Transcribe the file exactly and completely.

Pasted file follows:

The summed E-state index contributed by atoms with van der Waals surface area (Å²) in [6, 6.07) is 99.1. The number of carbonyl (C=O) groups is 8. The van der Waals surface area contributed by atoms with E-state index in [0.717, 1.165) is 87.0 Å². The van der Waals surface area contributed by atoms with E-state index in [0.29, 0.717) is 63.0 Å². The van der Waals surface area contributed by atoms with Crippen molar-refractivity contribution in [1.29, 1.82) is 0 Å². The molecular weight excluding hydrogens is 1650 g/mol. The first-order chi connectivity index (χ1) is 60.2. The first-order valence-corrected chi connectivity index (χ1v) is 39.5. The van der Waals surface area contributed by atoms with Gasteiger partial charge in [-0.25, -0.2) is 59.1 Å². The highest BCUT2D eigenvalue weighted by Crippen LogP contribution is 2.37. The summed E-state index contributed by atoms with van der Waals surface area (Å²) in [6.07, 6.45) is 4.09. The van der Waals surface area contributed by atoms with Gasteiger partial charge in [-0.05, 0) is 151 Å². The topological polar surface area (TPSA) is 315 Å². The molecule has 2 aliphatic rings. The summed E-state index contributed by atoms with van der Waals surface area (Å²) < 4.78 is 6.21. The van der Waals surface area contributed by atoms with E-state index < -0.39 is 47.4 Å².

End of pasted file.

The summed E-state index contributed by atoms with van der Waals surface area (Å²) in [6, 6.07) is 99.1. The number of carbonyl (C=O) groups is 8. The van der Waals surface area contributed by atoms with E-state index in [0.717, 1.165) is 87.0 Å². The van der Waals surface area contributed by atoms with E-state index in [0.29, 0.717) is 63.0 Å². The van der Waals surface area contributed by atoms with Crippen molar-refractivity contribution in [1.29, 1.82) is 0 Å². The molecular weight excluding hydrogens is 1650 g/mol. The first-order chi connectivity index (χ1) is 60.2. The first-order valence-corrected chi connectivity index (χ1v) is 39.5. The van der Waals surface area contributed by atoms with Gasteiger partial charge in [-0.25, -0.2) is 59.1 Å². The highest BCUT2D eigenvalue weighted by Crippen LogP contribution is 2.37. The summed E-state index contributed by atoms with van der Waals surface area (Å²) in [6.07, 6.45) is 4.09. The van der Waals surface area contributed by atoms with Gasteiger partial charge in [-0.05, 0) is 151 Å². The topological polar surface area (TPSA) is 315 Å². The molecule has 2 aliphatic rings. The summed E-state index contributed by atoms with van der Waals surface area (Å²) < 4.78 is 6.21. The van der Waals surface area contributed by atoms with E-state index < -0.39 is 47.4 Å².